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the confident woman landlord
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Most of us are familiar with The Golden Rule, “Treat others as you would like them to treat you.”

We want to believe that people are genuine, honest, and trustworthy. 

It is so easy to give someone the benefit of the doubt when you’re trying to fill a vacancy quickly, but in doing so, you could be creating a much more expensive problem for your real estate investment.

It may take a little more time but having solid screening criteria with a thorough screening process is paramount to finding a qualified tenant.

There are several components that measure an applicant’s ability to qualify. Each piece is essential, but landlord verifications can tell us a lot about our applicant upfront. 

We all share the same goal of finding tenants that consistently pay rent on time and take care of the property. The best way to achieve this goal is by verifying their rental history.

Talking to a current or previous landlord can either ease your mind, prompting you to continue processing the application, or it can raise red flags immediately, allowing you to move on to the next applicant quickly. 

But what if you are talking to a fake landlord?

Why would your applicant lie about their rental history?

TIP: Don’t take it personally

There are many reasons why an applicant would lie, particularly about rental history.

They could be behind on rent, leaving severe damages to the property, leaving the lease early, etc. 

Regardless of the reason, a tenant who is okay with not telling the entire truth is a problematic tenant. 

But what if you are talking to a fake landlord?

Why would your applicant lie about their rental history?

TIP: Don’t take it personally

There are many reasons why an applicant would lie, particularly about rental history.

They could be behind on rent, leaving severe damages to the property, leaving the lease early, etc. 

Regardless of the reason, a tenant who is okay with not telling the entire truth is a problematic tenant. 

Don’t Worry...

There is light at the end of this gloomy tunnel. There is a way to protect your investment and find your perfectly qualified, trustworthy dream tenant.

It starts with wonderful, glorious
SCREENING PROCEDURES!

So how can you strengthen your screening procedures when it comes to your applicant’s rental history?


It’s time to play Detective and investigate.

 
Read on to learn about 5 Ways to Detect Phony Landlord References.

There is light at the end of this gloomy tunnel. There is a way to protect your investment and find your perfectly qualified, trustworthy dream tenant.

It starts with wonderful, glorious 
SCREENING PROCEDURES!

So how can you strengthen your screening procedures when it comes to your applicant’s rental history?


It’s time to play Detective and investigate.

 
Read on to learn about 5 Ways to Detect Phony Landlord References.


1. Research Property Tax & Land Records

Property tax and land records are generally publicly available; however, some records are more accessible than others. Start by searching your county tax assessor website to see if these records are provided online. (If they are, be sure to bookmark that website!)

When you search for the property records, you should be able to check the owner’s name to see if it matches. The reference is most likely valid if the name matches the address provided.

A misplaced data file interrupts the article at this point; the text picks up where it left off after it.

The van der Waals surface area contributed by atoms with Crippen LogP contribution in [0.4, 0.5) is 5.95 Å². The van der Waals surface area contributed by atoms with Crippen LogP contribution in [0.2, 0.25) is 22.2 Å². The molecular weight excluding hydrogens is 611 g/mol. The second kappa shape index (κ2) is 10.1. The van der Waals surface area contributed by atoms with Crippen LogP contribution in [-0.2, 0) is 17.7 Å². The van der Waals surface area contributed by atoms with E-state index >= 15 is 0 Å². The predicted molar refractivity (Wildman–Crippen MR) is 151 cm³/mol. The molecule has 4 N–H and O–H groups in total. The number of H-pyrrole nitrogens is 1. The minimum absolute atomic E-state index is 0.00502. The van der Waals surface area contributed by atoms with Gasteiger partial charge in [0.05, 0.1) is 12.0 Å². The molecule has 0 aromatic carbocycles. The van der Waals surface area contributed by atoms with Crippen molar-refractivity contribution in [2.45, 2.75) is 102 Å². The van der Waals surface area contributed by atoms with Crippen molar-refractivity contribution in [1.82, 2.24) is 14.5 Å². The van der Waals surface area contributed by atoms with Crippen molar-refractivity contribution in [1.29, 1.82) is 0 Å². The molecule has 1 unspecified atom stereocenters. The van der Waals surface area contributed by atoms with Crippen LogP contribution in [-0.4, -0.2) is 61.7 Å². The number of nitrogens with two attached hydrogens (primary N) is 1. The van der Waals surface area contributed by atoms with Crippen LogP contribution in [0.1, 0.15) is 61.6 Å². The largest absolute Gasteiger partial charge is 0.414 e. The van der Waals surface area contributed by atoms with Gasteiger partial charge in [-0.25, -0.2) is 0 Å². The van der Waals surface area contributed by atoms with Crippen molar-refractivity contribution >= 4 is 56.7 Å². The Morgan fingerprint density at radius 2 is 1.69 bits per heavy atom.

The landlord’s mailing address should be different than the rental property’s address. Matching addresses are a red flag indication that the landlord lives there.


Be aware of inconsistencies when researching tax records.

  • A property can be titled in the owner’s personal name, or an entity such as an LLC, a Corporation, or a Trust.

  • The Tenant could have provided the property manager’s contact information instead of the property owners information.
  • The landlord may have sold the residence.

1. Research Property Tax & Land Records

Property tax and land records are generally publicly available; however, some records are more accessible than others. Start by searching your county tax assessor website to see if these records are provided online. (If they are, be sure to bookmark that website!)

When you search for the property records, you should be able to check the owner’s name to see if it matches. The reference is most likely valid if the name matches the address provided.

 
The landlord’s mailing address should be different than the rental property’s address. Matching addresses are a red flag indication that the landlord lives there.


Be aware of inconsistencies when researching tax records.

  • A property can be titled in the owner’s personal name, or an entity such as an LLC, a Corporation, or a Trust.

  • The Tenant could have provided the property manager’s contact information instead of the property owners information.

  • The landlord may have sold the residence.

2. Reverse Phone Lookup 

Check out Whitepages.com or google “reverse phone lookup”.

Search the phone number provided on the application. Does it match up with the name of the reference?


Or search the landlord’s name. Does the same phone number pop up?
 
Search for the landlord’s website to see if it matches the phone number advertised.


If there is a different number advertised, call the number. Chances are there is a reason it is different.

Check out Whitepages.com or google “reverse phone lookup”.

Search the phone number provided on the application. Does it match up with the name of the reference?


Or search the landlord’s name. Does the same phone number pop up?
 
Search for the landlord’s website to see if it matches the phone number advertised.


If there is a different number advertised, call the number. Chances are there is a reason it is different.

3. Search Social Media Sites 

Start with Facebook and search the references name. Are there any connections to your applicant’s profile? Are they friends? Are they tagged in pictures or posts?

Remember: Some landlords can be more personal with their tenants than others. If there are ties between the reference and applicant’s profiles however, it is likely because of a personal relationship rather than a landlord-tenant relationship.

 
As a landlord
are you friends with your tenants on Facebook? Do you take pictures with them? Chances are, not likely.

 
If you can’t find any information, try a general google search with the references name. You never know what might pop up. 

Start with Facebook and search the references name. Are there any connections to your applicant’s profile? Are they friends? Are they tagged in pictures or posts?

Remember: Some landlords can be more personal with their tenants than others. If there are ties between the reference and applicant’s profiles however, it is likely because of a personal relationship rather than a landlord-tenant relationship.